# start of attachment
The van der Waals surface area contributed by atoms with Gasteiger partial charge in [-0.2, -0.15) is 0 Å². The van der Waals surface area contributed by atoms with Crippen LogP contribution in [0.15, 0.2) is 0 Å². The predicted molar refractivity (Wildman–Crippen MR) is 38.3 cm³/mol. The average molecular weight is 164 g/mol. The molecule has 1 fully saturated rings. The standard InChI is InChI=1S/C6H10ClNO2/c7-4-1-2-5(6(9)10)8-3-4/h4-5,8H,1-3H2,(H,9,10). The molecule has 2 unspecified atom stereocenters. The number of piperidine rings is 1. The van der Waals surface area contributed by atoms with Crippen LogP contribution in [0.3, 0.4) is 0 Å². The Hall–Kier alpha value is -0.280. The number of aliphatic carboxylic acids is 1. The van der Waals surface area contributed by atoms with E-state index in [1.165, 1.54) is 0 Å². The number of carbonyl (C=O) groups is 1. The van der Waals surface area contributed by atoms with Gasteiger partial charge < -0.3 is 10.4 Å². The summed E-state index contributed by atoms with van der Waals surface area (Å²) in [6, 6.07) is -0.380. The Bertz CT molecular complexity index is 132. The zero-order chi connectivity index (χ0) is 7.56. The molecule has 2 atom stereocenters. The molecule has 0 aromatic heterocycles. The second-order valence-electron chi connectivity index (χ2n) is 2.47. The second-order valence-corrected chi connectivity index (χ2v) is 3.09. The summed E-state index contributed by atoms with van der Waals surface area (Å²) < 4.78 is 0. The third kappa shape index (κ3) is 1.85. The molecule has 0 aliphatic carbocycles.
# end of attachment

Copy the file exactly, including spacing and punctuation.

The van der Waals surface area contributed by atoms with Gasteiger partial charge in [-0.2, -0.15) is 0 Å². The van der Waals surface area contributed by atoms with Crippen LogP contribution in [0.15, 0.2) is 0 Å². The predicted molar refractivity (Wildman–Crippen MR) is 38.3 cm³/mol. The average molecular weight is 164 g/mol. The molecule has 1 fully saturated rings. The standard InChI is InChI=1S/C6H10ClNO2/c7-4-1-2-5(6(9)10)8-3-4/h4-5,8H,1-3H2,(H,9,10). The molecule has 2 unspecified atom stereocenters. The number of piperidine rings is 1. The van der Waals surface area contributed by atoms with Crippen LogP contribution in [0.3, 0.4) is 0 Å². The Hall–Kier alpha value is -0.280. The number of aliphatic carboxylic acids is 1. The van der Waals surface area contributed by atoms with E-state index in [1.165, 1.54) is 0 Å². The number of carbonyl (C=O) groups is 1. The van der Waals surface area contributed by atoms with Gasteiger partial charge < -0.3 is 10.4 Å². The summed E-state index contributed by atoms with van der Waals surface area (Å²) in [6, 6.07) is -0.380. The Bertz CT molecular complexity index is 132. The zero-order chi connectivity index (χ0) is 7.56. The molecule has 2 atom stereocenters. The molecule has 0 aromatic heterocycles. The second-order valence-electron chi connectivity index (χ2n) is 2.47. The second-order valence-corrected chi connectivity index (χ2v) is 3.09. The summed E-state index contributed by atoms with van der Waals surface area (Å²) < 4.78 is 0. The third kappa shape index (κ3) is 1.85. The molecule has 0 aliphatic carbocycles.